Perhaps because I was young, I really flared up at my boss. He replied that the problem was with me, that I didn’t want it badly enough and lacked the passion to see it through. I guess what he really meant was, “Look, if you can make a good strong case and persuade me that investing’s a good idea, then I’ll get behind you, 100 per cent.”

I kept my eye on the ball and waited for my chance. It finally came in 2011. The day I got approval for our initial investment in IHH was one of my happiest moments at Mitsui. And, as promised, my boss backed me up all the way.

Big responsibility. Big reach

Big responsibility. Big reach

What’s special about Mitsui? Two things, I’d say. First, there’s a culture of giving a lot of responsibility to young people. Second, there’s the scale of the work you get to do there.

It doesn’t matter how much is at stake, the bosses here will often just tell one of the young employees to “go and sort it out.” It can look almost reckless! There are plenty of companies where the older guys do all the talking in the meetings while the younger ones just sit in silence. At Mitsui, we get a lot of responsibility and independence early on. It’s challenging, but being trusted helps you grow. The more dynamic you are, the more responsibility you’ll get.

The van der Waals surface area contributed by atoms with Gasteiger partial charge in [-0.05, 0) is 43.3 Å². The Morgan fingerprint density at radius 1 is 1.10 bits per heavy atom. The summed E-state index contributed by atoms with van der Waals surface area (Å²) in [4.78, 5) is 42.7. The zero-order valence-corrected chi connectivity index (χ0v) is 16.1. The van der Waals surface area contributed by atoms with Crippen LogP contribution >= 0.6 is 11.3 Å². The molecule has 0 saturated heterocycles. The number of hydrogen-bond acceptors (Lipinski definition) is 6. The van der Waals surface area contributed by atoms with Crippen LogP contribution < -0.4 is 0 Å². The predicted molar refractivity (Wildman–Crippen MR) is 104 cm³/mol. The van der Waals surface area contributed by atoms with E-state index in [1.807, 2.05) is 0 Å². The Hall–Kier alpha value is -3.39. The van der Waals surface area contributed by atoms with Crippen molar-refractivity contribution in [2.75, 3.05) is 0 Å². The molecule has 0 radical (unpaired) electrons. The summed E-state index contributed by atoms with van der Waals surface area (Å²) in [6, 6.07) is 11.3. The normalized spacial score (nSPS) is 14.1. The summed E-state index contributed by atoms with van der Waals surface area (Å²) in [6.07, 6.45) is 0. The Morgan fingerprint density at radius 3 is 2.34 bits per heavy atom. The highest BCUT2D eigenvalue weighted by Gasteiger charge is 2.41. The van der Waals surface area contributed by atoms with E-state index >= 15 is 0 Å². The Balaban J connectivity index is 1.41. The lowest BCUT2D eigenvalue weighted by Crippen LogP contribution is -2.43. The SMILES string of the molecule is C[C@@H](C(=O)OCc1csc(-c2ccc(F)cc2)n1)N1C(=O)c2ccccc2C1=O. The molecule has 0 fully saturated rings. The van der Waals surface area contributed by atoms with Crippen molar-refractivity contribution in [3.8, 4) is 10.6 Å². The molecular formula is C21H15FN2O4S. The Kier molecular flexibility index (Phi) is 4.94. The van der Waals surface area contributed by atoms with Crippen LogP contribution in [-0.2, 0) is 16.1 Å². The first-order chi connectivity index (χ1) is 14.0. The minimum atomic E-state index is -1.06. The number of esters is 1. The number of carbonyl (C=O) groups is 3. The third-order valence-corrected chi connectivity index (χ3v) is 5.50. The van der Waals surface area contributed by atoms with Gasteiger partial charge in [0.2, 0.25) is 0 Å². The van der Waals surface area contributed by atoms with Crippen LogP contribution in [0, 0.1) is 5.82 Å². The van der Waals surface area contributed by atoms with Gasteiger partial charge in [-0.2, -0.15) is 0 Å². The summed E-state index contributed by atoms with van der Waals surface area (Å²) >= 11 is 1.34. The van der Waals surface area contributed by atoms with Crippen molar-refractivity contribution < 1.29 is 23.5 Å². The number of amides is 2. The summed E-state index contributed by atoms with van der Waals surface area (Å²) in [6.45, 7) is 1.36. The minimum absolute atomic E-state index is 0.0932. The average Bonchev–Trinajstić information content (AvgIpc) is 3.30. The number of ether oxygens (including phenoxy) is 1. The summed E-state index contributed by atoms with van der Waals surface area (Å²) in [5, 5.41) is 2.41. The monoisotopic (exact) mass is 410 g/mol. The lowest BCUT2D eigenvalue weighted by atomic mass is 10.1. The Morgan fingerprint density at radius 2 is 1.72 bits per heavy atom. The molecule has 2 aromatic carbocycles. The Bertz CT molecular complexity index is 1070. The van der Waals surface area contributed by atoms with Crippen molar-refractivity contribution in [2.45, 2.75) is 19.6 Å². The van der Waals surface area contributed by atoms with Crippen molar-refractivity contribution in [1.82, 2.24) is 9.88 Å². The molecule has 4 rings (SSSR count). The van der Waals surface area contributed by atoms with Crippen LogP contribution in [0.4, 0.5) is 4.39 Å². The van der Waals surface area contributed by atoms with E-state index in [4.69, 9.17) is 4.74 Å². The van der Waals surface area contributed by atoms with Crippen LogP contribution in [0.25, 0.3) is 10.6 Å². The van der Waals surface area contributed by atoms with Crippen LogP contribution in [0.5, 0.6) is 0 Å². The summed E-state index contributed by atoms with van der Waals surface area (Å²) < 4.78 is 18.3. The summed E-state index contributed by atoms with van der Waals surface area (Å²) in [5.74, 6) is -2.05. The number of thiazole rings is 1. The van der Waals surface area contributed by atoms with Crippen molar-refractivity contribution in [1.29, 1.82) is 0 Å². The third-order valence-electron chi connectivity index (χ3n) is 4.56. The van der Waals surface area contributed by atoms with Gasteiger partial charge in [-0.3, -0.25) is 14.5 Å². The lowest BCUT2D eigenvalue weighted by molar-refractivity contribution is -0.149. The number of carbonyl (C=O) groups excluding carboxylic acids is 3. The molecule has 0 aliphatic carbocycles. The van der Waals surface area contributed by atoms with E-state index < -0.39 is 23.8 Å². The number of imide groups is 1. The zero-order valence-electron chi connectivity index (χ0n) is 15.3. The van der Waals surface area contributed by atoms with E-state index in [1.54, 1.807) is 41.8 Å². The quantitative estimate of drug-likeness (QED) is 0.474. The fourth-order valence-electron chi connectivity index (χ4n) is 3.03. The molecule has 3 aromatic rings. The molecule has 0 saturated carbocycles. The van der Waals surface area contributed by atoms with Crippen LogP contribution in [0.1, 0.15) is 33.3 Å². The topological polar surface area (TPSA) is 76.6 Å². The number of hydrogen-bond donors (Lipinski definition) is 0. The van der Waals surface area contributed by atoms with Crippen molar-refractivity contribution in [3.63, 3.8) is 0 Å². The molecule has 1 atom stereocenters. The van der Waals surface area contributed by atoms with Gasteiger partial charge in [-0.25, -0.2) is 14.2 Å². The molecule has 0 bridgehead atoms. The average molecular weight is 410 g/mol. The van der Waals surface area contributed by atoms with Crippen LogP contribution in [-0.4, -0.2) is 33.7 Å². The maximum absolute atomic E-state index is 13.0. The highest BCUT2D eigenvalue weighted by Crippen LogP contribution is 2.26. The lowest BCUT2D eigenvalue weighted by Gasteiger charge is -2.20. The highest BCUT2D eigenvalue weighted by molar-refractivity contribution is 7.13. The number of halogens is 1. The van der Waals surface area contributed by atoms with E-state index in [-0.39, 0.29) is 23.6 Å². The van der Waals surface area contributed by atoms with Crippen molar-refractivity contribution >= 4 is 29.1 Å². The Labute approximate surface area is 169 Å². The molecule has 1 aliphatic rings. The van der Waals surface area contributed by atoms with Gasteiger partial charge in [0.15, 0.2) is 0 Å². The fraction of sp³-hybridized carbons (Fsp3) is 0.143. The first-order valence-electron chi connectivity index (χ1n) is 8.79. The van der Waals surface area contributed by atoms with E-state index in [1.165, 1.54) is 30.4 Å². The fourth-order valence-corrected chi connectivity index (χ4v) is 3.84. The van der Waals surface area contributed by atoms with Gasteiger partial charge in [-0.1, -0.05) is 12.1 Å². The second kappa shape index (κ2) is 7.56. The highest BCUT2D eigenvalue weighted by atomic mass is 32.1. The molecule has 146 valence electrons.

As regards scale, how many other places are there where you can legitimately claim that you’re doing work that will transform healthcare in Asia? IHH’s board of directors includes the ex-CEO of a global financial group and a former health minister from Malaysia. The fact that we can debate things together and work as partners is in no small measure due to Mitsui’s track record and the networks it has built over time. Those are things that definitely work to my advantage.

A healthy business. A lasting legacy.

Mitsui acquired additional shares of IHH in November 2018, making us the biggest shareholder with 32.9%. We’re now in the position to drive the growth of what is not only one of the largest hospitals groups in Asia but also in the world. My MBA student dreams have come true! I can’t believe how far we’ve come in such a short time—just 15 years since my MBA and a decade since Mitsui set up its healthcare division.

What do I want to achieve next? Two things. One is to offer better healthcare—meaning healthcare with better outcomes and cost-performance—throughout Asia by getting doctors and management to collaborate closely. The other thing is to get the most out of IHH’s data. IHH treats at least six million outpatients and 600,000 inpatients every year. If we can mine that data effectively, we should achieve radical improvements in preventive care and disease control, and bring down care costs.

Healthcare has become one Mitsui’s core businesses. It’s been embraced by everyone in the firm. Personally, I want to do work I can be proud of and create a legacy for Mitsui. IHH is a global player with the capacity to increase the number of beds and raise healthcare standards in Asia. Through IHH, Mitsui can help raise the quality of life for people throughout the region and create all sorts of new businesses as well.

Posted in June 2019